Thursday, February 15, 2018

Grappling with every donkey

Some interesting stuff about Wittgenstein on an essay by Ludwig Hänsel on p. 19 of this catalogue.
Summarising his opinion on the front wrapper, Wittgenstein writes: "Auch ein Museum braucht einen Kurator, der weiß, was wohin zu stellen ist, und nicht Dreck und Wertvolles durcheinander in alle Schränke stellt" (museums need curators who know what goes where, and don't jumble up the rubbish with the valuable stuff). In the margins of the text, like a schoolmaster, he convicts Hänsel of waffle ("Geschwätz, gehauen nicht & nicht gestochen!"), ambiguity ("Wie verschwommen!") and lack of focus ("Wenn man sich mit jedem Esel herumschlägt, wird man leicht selber einer" – if you grapple with every donkey you'll become one yourself). He asks at one point "Was ist durch diese Fassung geleitet?" (how does this get us any further forward?), and at another writes "Hier wird kein Problem gelöst, sondern nur das, was problematisch wiederholt" (here you haven't solved the problem, only restated it). He also observes "Nimm die Wiederholungen fort & das Leere der Paragraphen wird sich zeigen" (take these repetitions out, and the vacuity of the paragraphs will be manifest). Towards the end, in mock-exasperation, he declares "Wenn das Philosophie ist, dann sollten die Menschen ein für allemal auf sie verzichten" (if that's philosophy, then we should all give it up for good), and against Hänsel's closing paragraph he suggests he keep his pearls of wisdom to himself - "Behalt's bei Dir!"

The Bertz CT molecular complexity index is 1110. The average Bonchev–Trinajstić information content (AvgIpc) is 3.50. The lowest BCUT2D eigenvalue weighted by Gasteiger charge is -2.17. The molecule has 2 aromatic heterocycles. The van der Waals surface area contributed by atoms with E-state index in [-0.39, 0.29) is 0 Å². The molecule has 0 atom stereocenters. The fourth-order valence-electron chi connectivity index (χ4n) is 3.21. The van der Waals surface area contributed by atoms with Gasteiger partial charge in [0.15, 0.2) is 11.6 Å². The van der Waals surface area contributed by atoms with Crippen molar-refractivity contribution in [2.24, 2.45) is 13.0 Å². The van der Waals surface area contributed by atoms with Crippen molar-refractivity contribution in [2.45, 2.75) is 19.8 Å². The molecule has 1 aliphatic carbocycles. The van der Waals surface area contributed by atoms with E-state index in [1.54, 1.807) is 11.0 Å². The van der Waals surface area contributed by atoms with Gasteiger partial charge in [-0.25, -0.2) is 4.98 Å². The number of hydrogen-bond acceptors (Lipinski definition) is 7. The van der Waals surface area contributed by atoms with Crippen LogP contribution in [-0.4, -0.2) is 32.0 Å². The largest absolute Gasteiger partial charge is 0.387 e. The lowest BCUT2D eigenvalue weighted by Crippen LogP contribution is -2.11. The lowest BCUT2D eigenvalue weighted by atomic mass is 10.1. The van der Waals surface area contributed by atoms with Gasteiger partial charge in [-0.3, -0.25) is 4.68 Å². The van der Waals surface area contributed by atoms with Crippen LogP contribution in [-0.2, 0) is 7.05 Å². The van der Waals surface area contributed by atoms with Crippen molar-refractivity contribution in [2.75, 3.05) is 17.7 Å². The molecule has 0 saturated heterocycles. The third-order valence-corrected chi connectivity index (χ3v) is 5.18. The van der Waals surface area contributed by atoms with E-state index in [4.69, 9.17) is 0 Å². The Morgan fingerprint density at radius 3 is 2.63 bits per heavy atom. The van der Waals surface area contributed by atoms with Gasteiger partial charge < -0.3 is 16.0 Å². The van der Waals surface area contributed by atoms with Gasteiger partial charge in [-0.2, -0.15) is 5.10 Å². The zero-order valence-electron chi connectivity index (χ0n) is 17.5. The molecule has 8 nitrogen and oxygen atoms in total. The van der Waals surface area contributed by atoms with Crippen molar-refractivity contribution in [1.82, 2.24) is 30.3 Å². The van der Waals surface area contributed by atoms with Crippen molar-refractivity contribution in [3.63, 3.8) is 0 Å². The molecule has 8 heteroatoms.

H/t Julian Baggini on Twitter.

1 comment:

  1. Marginalia can be very interesting and valuable as a recording of key moments in the development of someone's thinking, insights into the understanding of a problem or a becoming aware of the implications of one's own emerging conceptual system. It's too bad we can't have responses from the original writer (Hansel in this case); inevitably there are "blind spots" in one's writing, and input from another mind is essential. A few years ago there was a book about marginalia of famous writers, but I also find my own marginalia to be a valuable record, and especially the occasion of some apt expression. Wittgenstein, in fact always seems to be concerned with the adequate expression of an idea, and this is in fact what I found intriguing about the Tractatus. Even if I don't think it's right, it's something I can work with. Quine is similar in this respect, although his style is very different. What's going on here? How does this work, this process of getting precise and accurate with our expressions? (E.g., W's comments on ambiguity and lack of focus.)

    JPL

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